(b. ca. 1440, Seligenstadt, d. 1494, Bruges)

St John Altarpiece (left wing)

Oil on oak panel, 176 x 78,9 cm
Memlingmuseum, Sint-Janshospitaal, Bruges

The left wing features the Beheading of St John the Baptist.

The scenes in the triptych dealing with St John the Baptist are the following (in chronological order).

The first capital above the Baptist's head (central panel) represents the announcement of his birth to Zacharias. The birth itself is shown in the second capital. His life story commences in the far left background of the central panel, before meandering across the left wing and back into the middle. The evangelical episodes comprise a synthesis of all four Gospels, although some derive solely from the Gospel of St John. From rear to front in the central panel, we see St John the Baptist praying in the wilderness (the forest) and the Sermon. In the left wing, from left to right: St John the Baptist answering the questions of the priests and Levites, the Baptism of Christ and the Ecce Agnus Dei enacted before John's first two disciples on the opposite bank of the Jordan. The Arrest of St John the Baptist by Herod is once again portrayed in the central panel. John is led away to the left towards the prison tower in the left wing, opposite which Salome's dance takes place in an open chamber of the palace. Sculpted figures in niches above this scene, represent a naked man between two naked women. We are meant to understand these as pagan images, possibly alluding to Herod's immoral behaviour.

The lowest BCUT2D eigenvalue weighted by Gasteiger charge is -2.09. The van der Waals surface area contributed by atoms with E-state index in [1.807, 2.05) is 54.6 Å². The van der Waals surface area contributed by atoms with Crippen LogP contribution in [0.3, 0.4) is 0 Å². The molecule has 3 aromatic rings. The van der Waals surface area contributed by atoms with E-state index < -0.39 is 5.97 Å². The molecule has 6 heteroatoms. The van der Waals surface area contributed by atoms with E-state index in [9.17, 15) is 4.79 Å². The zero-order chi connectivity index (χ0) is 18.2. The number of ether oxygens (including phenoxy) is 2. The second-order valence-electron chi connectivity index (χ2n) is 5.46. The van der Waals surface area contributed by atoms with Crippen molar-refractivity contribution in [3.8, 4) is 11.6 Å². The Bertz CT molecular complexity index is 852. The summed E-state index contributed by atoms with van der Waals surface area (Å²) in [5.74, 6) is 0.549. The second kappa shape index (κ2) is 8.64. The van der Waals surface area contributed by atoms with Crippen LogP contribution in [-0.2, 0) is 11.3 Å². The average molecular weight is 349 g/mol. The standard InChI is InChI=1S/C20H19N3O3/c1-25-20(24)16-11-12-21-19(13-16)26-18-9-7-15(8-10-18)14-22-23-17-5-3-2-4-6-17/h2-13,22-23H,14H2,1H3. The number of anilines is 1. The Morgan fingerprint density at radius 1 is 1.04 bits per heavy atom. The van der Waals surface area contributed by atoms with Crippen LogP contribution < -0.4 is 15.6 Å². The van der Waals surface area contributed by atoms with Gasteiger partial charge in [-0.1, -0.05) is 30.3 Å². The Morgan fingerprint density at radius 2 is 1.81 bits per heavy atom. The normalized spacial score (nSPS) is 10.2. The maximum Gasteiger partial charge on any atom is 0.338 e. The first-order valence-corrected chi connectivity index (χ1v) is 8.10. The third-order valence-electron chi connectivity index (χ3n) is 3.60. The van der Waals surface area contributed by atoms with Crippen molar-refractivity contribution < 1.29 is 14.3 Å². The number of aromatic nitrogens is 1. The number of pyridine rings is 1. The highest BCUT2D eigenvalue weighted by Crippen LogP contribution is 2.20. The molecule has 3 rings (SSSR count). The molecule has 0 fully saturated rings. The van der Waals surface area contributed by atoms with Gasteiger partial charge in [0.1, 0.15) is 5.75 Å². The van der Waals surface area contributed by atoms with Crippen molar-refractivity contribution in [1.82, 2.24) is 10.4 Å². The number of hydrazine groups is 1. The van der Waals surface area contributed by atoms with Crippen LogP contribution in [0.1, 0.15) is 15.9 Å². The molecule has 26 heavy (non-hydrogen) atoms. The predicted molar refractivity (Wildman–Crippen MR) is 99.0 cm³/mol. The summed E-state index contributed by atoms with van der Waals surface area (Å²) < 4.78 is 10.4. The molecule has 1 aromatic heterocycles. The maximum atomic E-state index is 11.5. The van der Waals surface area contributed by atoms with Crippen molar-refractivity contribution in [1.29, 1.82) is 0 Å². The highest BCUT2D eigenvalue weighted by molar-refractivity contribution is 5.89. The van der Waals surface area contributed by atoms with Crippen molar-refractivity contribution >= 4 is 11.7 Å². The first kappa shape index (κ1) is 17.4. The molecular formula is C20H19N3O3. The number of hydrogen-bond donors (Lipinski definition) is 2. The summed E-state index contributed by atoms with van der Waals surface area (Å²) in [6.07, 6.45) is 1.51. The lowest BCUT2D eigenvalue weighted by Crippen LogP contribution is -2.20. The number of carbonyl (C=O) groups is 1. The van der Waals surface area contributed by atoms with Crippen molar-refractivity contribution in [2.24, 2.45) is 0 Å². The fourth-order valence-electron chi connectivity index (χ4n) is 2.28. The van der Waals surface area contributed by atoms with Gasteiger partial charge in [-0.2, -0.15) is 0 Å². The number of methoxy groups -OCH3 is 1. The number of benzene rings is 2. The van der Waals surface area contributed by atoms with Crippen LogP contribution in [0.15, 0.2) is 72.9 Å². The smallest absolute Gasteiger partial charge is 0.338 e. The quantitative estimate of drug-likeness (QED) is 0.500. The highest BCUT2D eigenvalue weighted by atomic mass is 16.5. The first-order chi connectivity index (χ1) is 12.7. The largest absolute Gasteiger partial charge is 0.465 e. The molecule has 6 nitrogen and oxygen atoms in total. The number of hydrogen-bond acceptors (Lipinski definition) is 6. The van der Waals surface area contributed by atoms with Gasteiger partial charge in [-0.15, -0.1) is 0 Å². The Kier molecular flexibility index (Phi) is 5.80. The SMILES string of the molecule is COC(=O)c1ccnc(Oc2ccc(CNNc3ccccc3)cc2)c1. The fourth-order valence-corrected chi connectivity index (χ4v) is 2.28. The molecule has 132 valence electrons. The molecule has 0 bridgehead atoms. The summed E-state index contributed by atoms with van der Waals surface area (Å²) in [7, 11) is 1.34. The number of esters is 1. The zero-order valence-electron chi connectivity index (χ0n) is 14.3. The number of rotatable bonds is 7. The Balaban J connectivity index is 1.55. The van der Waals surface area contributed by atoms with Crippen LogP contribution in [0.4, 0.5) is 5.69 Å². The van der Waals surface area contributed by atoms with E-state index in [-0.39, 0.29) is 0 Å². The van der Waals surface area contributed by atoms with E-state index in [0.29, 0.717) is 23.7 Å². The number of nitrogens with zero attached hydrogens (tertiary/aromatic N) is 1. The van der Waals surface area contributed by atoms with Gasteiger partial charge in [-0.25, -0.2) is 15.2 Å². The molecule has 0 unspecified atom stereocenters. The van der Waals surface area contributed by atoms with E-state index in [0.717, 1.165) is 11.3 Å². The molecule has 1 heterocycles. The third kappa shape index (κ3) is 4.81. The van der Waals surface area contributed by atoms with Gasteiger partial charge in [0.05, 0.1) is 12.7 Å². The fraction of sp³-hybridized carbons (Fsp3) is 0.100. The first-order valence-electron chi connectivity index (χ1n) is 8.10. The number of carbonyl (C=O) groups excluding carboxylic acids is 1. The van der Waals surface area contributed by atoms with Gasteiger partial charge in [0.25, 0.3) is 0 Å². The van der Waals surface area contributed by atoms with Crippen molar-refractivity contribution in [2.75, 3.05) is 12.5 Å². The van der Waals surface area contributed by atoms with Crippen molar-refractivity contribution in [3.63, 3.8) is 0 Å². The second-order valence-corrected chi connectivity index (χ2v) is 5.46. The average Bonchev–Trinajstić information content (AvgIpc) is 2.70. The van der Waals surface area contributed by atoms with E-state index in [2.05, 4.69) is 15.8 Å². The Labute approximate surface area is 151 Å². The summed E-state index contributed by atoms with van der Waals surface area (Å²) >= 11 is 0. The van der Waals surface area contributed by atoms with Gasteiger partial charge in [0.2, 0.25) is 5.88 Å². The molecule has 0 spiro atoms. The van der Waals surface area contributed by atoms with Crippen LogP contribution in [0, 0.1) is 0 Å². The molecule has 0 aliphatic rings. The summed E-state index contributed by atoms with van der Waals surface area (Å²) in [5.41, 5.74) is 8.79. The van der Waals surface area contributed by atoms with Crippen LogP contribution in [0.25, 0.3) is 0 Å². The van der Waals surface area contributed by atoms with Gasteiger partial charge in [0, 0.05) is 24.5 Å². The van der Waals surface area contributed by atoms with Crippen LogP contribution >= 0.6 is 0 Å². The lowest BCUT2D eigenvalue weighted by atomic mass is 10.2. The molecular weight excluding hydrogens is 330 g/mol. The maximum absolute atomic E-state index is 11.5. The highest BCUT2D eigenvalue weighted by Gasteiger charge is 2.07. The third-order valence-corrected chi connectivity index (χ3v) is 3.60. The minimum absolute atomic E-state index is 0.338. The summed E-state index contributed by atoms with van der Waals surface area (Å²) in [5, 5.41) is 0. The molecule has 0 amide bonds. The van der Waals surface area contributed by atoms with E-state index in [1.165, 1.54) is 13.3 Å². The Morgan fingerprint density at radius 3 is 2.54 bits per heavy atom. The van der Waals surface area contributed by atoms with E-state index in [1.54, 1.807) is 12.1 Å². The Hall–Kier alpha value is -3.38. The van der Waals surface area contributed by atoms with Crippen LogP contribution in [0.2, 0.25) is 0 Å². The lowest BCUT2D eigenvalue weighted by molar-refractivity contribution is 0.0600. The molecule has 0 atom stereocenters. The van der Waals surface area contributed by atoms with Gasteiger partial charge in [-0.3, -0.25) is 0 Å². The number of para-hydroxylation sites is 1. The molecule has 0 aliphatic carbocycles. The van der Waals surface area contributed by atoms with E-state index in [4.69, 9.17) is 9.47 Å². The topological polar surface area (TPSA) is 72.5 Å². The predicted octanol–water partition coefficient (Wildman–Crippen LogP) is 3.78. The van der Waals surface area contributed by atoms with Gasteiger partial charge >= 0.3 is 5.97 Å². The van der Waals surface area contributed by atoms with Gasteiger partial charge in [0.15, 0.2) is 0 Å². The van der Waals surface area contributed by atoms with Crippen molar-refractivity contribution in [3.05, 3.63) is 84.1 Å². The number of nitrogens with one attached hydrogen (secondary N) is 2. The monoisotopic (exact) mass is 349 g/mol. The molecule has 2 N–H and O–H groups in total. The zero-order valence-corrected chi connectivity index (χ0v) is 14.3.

The Beheading of St John the Baptist in the foreground takes place on the high, barren execution yard of the prison, which is reached by a staircase from the courtyard of the palace. The two disciples of John the Baptist, Andrew and St John the Apostle, are seen standing to the right of this courtyard. Behind and to the right of the figure of the Baptist in the central panel, his body is exhumed at the command of Emperor Julian the Apostate in Sebaste, and burned. His semi-decomposed head, which according to legend was hidden by Herodias, or buried separately by the apostles, can be seen in an opening in the wall, behind a stone that has been pushed aside.

© Web Gallery of Art, created by Emil Krén and Daniel Marx.